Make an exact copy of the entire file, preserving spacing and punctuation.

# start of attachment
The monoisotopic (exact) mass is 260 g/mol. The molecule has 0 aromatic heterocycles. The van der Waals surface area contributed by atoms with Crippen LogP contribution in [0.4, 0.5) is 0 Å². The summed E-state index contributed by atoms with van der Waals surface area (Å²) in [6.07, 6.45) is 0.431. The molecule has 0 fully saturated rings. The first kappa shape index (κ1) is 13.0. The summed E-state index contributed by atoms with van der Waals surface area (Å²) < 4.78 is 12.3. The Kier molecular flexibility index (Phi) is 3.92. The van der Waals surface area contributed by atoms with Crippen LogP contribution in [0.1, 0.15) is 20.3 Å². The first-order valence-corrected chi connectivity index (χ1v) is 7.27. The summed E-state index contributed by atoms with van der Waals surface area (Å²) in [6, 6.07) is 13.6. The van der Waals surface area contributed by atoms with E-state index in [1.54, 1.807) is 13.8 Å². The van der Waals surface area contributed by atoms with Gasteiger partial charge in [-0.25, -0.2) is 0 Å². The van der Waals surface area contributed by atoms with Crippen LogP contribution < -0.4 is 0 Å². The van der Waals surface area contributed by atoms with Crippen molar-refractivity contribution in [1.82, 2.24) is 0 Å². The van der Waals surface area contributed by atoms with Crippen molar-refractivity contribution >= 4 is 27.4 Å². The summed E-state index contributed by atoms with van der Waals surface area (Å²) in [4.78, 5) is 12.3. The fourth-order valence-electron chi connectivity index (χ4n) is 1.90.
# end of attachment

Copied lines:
The monoisotopic (exact) mass is 260 g/mol. The molecule has 0 aromatic heterocycles. The van der Waals surface area contributed by atoms with Crippen LogP contribution in [0.4, 0.5) is 0 Å². The summed E-state index contributed by atoms with van der Waals surface area (Å²) in [6.07, 6.45) is 0.431. The molecule has 0 fully saturated rings. The first kappa shape index (κ1) is 13.0. The summed E-state index contributed by atoms with van der Waals surface area (Å²) < 4.78 is 12.3. The Kier molecular flexibility index (Phi) is 3.92. The van der Waals surface area contributed by atoms with Crippen LogP contribution in [0.1, 0.15) is 20.3 Å². The first-order valence-corrected chi connectivity index (χ1v) is 7.27. The summed E-state index contributed by atoms with van der Waals surface area (Å²) in [6, 6.07) is 13.6. The van der Waals surface area contributed by atoms with E-state index in [1.54, 1.807) is 13.8 Å². The van der Waals surface area contributed by atoms with Gasteiger partial charge in [-0.25, -0.2) is 0 Å². The van der Waals surface area contributed by atoms with Crippen LogP contribution < -0.4 is 0 Å². The van der Waals surface area contributed by atoms with Crippen molar-refractivity contribution in [1.82, 2.24) is 0 Å². The van der Waals surface area contributed by atoms with Crippen molar-refractivity contribution >= 4 is 27.4 Å². The summed E-state index contributed by atoms with van der Waals surface area (Å²) in [4.78, 5) is 12.3. The fourth-order valence-electron chi connectivity index (χ4n) is 1.90.